Written with the same cool passion she brings to her lyrics, Gordon delivers a generous look at life inside the punk...

GIRL IN A BAND

A MEMOIR

The blonde enigma from the band that spoke softly and carried a big noise tells her story, from art-chick beginnings to success to marital and musical catastrophe.

Sonic Youth fans were stunned when married co-founders Thurston Moore and Kim Gordon announced in 2011 that couple and band were no more; for 30 years, both seemed impervious to the usual marital strains. Gordon, who lost Moore to another woman, took it even harder, and the bitterness is there on the first page of this autobiography, her therapeutic self-assessment as an artist struggling to define herself in a male-dominated environment. Gordon scrutinizes herself as the daughter of a distant father and a mother who had sacrificed her ambitions and also as the masochistic sister of a cruel (and schizophrenic) older brother. It’s a history she carried with her when she headed from California to the No Wave underground of New York in 1980, where she met Moore, the lanky, punk-obsessed guitarist and soul mate who was already worshipping at the altar of CBGBs. Eventually, Gordon found herself submitting to his dominating personality. “The codependent woman, the narcissistic man: stale words lifted from therapy that I nonetheless think about a lot these days.” Of course, she also thrived—as a musician, visual artist, mother and icon. Gordon goes into intriguing detail on specific songs and doesn’t hold back on Moore or other figures, even ones with worse disasters than her own: “Courtney [Love] told me she thought Kurt Cobain was hot, which made me cringe inside and hope the two of them would never meet. We all said to ourselves, ‘Uh-oh train wreck coming.’ ”

Written with the same cool passion she brings to her lyrics, Gordon delivers a generous look at life inside the punk whirlwind.

Pub Date: Feb. 24, 2015

ISBN: 978-0-06-229589-7

Page Count: 288

Publisher: Dey Street/HarperCollins

Review Posted Online: Nov. 20, 2014

Kirkus Reviews Issue: Dec. 1, 2014

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If the authors are serious, this is a silly, distasteful book. If they are not, it’s a brilliant satire.

THE 48 LAWS OF POWER

The authors have created a sort of anti-Book of Virtues in this encyclopedic compendium of the ways and means of power.

Everyone wants power and everyone is in a constant duplicitous game to gain more power at the expense of others, according to Greene, a screenwriter and former editor at Esquire (Elffers, a book packager, designed the volume, with its attractive marginalia). We live today as courtiers once did in royal courts: we must appear civil while attempting to crush all those around us. This power game can be played well or poorly, and in these 48 laws culled from the history and wisdom of the world’s greatest power players are the rules that must be followed to win. These laws boil down to being as ruthless, selfish, manipulative, and deceitful as possible. Each law, however, gets its own chapter: “Conceal Your Intentions,” “Always Say Less Than Necessary,” “Pose as a Friend, Work as a Spy,” and so on. Each chapter is conveniently broken down into sections on what happened to those who transgressed or observed the particular law, the key elements in this law, and ways to defensively reverse this law when it’s used against you. Quotations in the margins amplify the lesson being taught. While compelling in the way an auto accident might be, the book is simply nonsense. Rules often contradict each other. We are told, for instance, to “be conspicuous at all cost,” then told to “behave like others.” More seriously, Greene never really defines “power,” and he merely asserts, rather than offers evidence for, the Hobbesian world of all against all in which he insists we live. The world may be like this at times, but often it isn’t. To ask why this is so would be a far more useful project.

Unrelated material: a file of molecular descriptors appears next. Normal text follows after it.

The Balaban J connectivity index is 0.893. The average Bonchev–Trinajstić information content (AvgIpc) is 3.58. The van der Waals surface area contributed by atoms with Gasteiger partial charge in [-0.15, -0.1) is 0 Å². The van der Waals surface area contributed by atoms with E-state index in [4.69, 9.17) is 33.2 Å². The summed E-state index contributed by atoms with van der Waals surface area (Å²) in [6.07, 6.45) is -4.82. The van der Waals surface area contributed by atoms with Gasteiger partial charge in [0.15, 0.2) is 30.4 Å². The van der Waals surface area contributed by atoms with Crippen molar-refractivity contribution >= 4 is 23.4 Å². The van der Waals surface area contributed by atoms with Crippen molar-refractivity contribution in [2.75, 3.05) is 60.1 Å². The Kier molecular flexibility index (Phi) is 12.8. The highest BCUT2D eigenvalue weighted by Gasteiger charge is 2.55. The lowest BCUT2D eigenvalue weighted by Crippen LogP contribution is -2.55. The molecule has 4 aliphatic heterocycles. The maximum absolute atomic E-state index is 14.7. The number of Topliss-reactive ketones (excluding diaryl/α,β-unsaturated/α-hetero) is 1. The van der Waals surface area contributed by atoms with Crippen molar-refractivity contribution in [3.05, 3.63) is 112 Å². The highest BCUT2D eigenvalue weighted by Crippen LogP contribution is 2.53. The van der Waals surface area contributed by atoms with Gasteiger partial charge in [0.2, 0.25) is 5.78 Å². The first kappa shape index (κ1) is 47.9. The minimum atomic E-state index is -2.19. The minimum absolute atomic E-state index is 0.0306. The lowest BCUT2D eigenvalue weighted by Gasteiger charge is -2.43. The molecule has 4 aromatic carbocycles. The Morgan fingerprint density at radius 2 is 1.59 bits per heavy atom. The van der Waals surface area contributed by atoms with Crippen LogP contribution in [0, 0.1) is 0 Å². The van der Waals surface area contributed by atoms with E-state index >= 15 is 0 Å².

If the authors are serious, this is a silly, distasteful book. If they are not, it’s a brilliant satire.

Pub Date: Sept. 1, 1998

ISBN: 0-670-88146-5

Page Count: 430

Publisher: Viking

Review Posted Online: May 20, 2010

Kirkus Reviews Issue: July 15, 1998

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The author's youthfulness helps to assure the inevitable comparison with the Anne Frank diary although over and above the...

NIGHT

Elie Wiesel spent his early years in a small Transylvanian town as one of four children. 

He was the only one of the family to survive what Francois Maurois, in his introduction, calls the "human holocaust" of the persecution of the Jews, which began with the restrictions, the singularization of the yellow star, the enclosure within the ghetto, and went on to the mass deportations to the ovens of Auschwitz and Buchenwald. There are unforgettable and horrifying scenes here in this spare and sombre memoir of this experience of the hanging of a child, of his first farewell with his father who leaves him an inheritance of a knife and a spoon, and of his last goodbye at Buchenwald his father's corpse is already cold let alone the long months of survival under unconscionable conditions. 

The author's youthfulness helps to assure the inevitable comparison with the Anne Frank diary although over and above the sphere of suffering shared, and in this case extended to the death march itself, there is no spiritual or emotional legacy here to offset any reader reluctance.

Pub Date: Jan. 16, 2006

ISBN: 0374500010

Page Count: 120

Publisher: Hill & Wang

Review Posted Online: Oct. 7, 2011

Kirkus Reviews Issue: Jan. 15, 2006

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